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July 12, 2015

Identification and Antimicrobial Resistance of Bacteria Isolated from Probiotic Products Used in Shrimp Farming


This study was published in its entirety on-line by PLOS ONE, a peer-reviewed, open access (free) scientific journal published by the Public Library of Science (PLOS) under the terms of the Creative Commons Attribution License, which permits unrestricted use, distribution and reproduction in any medium, provided the original author and source are credited.  Operating under a pay-to-publish model, all submissions go through a pre-publication review by a member of the board of academic editors, who can elect to seek an opinion from an external reviewer.  As of 2014, PLOS ONE was the world’s largest journal by number of papers published.



Study’s Summary


With reference to the increasing use of probiotics in shrimp and other types of aquaculture, the objective of this study was to determine the bacterial species composition in probiotic products commonly used in Vietnamese shrimp culture.  Furthermore, the phenotypic antimicrobial susceptibility and genetic basis for antimicrobial resistance in the isolated probiotic strains was determined to assess likelihood of possible transfer of antimicrobial resistance.


What follows are some excerpts from a study that contains a wealth of information on the probiotics used in shrimp farming.  You can view and download the entire study, including its lengthy tabular data, by clicking here.


Abstract: Probiotics are increasingly used in aquaculture to control diseases and improve feed digestion and pond water quality; however, little is known about the antimicrobial resistance properties of such probiotic bacteria and to what extent they may contribute to the development of bacterial resistance in aquaculture ponds.  Concerns have been raised that the declared information on probiotic product labels are incorrect and information on bacterial composition are often missing.  We therefore evaluated seven probiotics commonly used in Vietnamese shrimp culture for their bacterial species content, phenotypic antimicrobial resistance and associated transferable resistance genes.  ...Thirteen bacterial species declared on the probiotic products could not be identified and 11 non-declared Bacillus species were identified.  Only 6 of 60 isolates were resistant to more than four antimicrobials and whole genome sequencing showed that they contained macrolide (ermD), tetracycline (tetL), phenicol (fexA) and trimethoprim (dfrD, dfrG and dfrK) resistance genes, but no known structures associated with horizontal gene transfer.  ...Approval procedures of probiotic products must be strengthened through scientific-based efficacy trials and product labels should allow identification of individual bacterial strains and inform the farmer on specific purpose, dosage and correct application measures.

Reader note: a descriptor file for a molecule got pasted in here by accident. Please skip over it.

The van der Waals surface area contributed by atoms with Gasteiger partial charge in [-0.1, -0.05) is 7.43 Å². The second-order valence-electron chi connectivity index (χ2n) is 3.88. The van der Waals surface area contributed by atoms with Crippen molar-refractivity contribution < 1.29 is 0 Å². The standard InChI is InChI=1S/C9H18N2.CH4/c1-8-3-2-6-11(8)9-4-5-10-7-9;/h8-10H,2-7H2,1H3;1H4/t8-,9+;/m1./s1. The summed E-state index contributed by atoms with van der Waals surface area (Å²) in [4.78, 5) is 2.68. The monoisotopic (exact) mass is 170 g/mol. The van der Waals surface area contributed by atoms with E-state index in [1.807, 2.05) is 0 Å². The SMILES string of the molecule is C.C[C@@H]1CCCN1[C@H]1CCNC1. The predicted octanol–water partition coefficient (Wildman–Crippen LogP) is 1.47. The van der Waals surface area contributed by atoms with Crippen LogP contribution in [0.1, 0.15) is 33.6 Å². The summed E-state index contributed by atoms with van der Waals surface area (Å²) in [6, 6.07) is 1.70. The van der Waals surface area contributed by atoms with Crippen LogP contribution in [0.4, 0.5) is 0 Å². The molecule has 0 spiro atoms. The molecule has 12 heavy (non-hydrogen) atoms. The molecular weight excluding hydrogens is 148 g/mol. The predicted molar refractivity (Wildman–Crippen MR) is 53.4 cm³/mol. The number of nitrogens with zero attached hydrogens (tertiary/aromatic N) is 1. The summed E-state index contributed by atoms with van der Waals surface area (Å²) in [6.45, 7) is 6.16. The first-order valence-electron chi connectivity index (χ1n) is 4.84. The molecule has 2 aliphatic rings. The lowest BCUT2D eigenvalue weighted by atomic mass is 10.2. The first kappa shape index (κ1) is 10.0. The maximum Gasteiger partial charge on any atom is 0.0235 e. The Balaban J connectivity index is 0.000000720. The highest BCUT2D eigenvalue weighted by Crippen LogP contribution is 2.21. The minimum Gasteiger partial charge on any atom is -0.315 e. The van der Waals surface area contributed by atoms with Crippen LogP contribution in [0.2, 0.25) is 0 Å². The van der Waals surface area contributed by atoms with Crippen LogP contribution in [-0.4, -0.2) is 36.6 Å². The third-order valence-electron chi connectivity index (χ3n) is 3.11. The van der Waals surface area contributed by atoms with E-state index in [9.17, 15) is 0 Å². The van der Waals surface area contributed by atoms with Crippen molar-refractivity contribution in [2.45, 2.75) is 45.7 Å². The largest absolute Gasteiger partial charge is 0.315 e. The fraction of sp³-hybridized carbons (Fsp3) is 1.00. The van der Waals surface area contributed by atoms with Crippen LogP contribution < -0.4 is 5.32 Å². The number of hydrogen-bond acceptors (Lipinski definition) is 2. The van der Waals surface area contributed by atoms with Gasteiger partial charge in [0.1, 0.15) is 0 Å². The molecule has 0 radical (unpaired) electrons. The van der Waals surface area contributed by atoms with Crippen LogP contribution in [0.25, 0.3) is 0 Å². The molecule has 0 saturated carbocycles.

From the Body of the Study: One researcher reported that 19% of the intensive shrimp farms in Vietnam used oxytetracycline, ciprofloxacin and/or enrofloxacin to treat mainly early mortality syndrome (EMS), also called acute hepatopancreatic necrosis syndrome (AHPNS).  The popularity of probiotic usage in shrimp aquaculture has grown worldwide, mainly because farmers often experience limited effect of antimicrobial treatment, but also because of continued problems and reports of antimicrobial residue findings in exported shrimp.  Probiotic bacterial strains are thought to inhibit pathogens by colonization of the gut-intestinal environment and to the production of compounds that have a biocidal effect on shrimp pathogens.  Furthermore, probiotic bacteria incorporated into shrimp feed may enhance uptake of various nutrients and increase yield.  The popularity of probiotic use is highlighted by a recent study showing that 91% of surveyed shrimp farmers used probiotics.  Among them, 84% applied probiotic products directly into the pond water to improve water quality and to reduce environmental stress and 16% of them mixed probiotics with pelleted feed.  One researcher reported that Bacillus subtilis, B. licheniformis, B. thuringiensis and Lactobacillus acidophilus were the main bacterial species included in the probiotic products used by Vietnamese shrimp farmers.  Bacterial species composition and concentration were normally listed on the product labels.  Shrimp farmers, however, are generally uncertain about the effect of the many different types of probiotics.


In contrast to antimicrobials, it is generally believed that probiotics do not play a role in the development of resistance among aquatic animal bacterial pathogens or the general aquatic microflora.  Resistance developed through antimicrobial selection pressure may spread by different mechanisms, for example, horizontal gene transfer via plasmids and other genetic elements.  Probiotic bacterial strains used in livestock production have actually been found to contain tetracycline resistance genes.  Also, the presence and expression of resistance genes located on plasmids and transposons in Lactobacillus species and Bacillus species used as probiotics in foods have been reported.  In recent guidelines provided by authorities approving the use of antimicrobials, it is clearly stated that the presence of antimicrobial resistance in probiotic bacterial strains are not allowed.  Furthermore, bacterial species composition and a measurable beneficial effect and the associated mechanism(s) accounting for such effects seem often not documented for many marketed probiotic products.